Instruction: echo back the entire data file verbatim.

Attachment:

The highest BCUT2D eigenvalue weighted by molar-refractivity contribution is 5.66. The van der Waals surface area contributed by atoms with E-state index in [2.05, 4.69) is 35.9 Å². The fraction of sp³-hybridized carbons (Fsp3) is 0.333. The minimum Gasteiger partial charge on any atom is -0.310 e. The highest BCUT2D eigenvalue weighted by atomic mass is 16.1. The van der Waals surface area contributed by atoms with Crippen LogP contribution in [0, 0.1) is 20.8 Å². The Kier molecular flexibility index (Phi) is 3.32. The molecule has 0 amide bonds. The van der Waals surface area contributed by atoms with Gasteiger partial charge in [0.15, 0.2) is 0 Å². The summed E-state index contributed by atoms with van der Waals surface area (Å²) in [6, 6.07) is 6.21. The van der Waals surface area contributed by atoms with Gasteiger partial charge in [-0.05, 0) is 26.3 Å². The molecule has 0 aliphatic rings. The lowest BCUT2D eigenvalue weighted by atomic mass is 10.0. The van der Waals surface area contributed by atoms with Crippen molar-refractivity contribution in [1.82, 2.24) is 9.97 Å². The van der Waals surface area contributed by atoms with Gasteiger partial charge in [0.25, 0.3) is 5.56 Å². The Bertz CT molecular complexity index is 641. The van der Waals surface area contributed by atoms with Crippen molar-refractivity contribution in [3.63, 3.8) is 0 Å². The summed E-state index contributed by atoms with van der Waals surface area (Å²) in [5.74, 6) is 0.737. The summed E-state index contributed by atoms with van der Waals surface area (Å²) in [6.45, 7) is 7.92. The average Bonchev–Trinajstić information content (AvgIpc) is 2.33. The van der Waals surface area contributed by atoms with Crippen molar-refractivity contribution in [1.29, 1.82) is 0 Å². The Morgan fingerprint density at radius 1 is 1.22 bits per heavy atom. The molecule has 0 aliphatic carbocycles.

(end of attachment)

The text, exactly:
The highest BCUT2D eigenvalue weighted by molar-refractivity contribution is 5.66. The van der Waals surface area contributed by atoms with E-state index in [2.05, 4.69) is 35.9 Å². The fraction of sp³-hybridized carbons (Fsp3) is 0.333. The minimum Gasteiger partial charge on any atom is -0.310 e. The highest BCUT2D eigenvalue weighted by atomic mass is 16.1. The van der Waals surface area contributed by atoms with Crippen LogP contribution in [0, 0.1) is 20.8 Å². The Kier molecular flexibility index (Phi) is 3.32. The molecule has 0 amide bonds. The van der Waals surface area contributed by atoms with Gasteiger partial charge in [0.15, 0.2) is 0 Å². The summed E-state index contributed by atoms with van der Waals surface area (Å²) in [6, 6.07) is 6.21. The van der Waals surface area contributed by atoms with Gasteiger partial charge in [-0.05, 0) is 26.3 Å². The molecule has 0 aliphatic rings. The lowest BCUT2D eigenvalue weighted by atomic mass is 10.0. The van der Waals surface area contributed by atoms with Crippen molar-refractivity contribution in [1.82, 2.24) is 9.97 Å². The van der Waals surface area contributed by atoms with Gasteiger partial charge in [0.25, 0.3) is 5.56 Å². The Bertz CT molecular complexity index is 641. The van der Waals surface area contributed by atoms with Crippen molar-refractivity contribution in [3.63, 3.8) is 0 Å². The summed E-state index contributed by atoms with van der Waals surface area (Å²) in [5.74, 6) is 0.737. The summed E-state index contributed by atoms with van der Waals surface area (Å²) in [6.45, 7) is 7.92. The average Bonchev–Trinajstić information content (AvgIpc) is 2.33. The van der Waals surface area contributed by atoms with Crippen molar-refractivity contribution in [1.29, 1.82) is 0 Å². The Morgan fingerprint density at radius 1 is 1.22 bits per heavy atom. The molecule has 0 aliphatic carbocycles.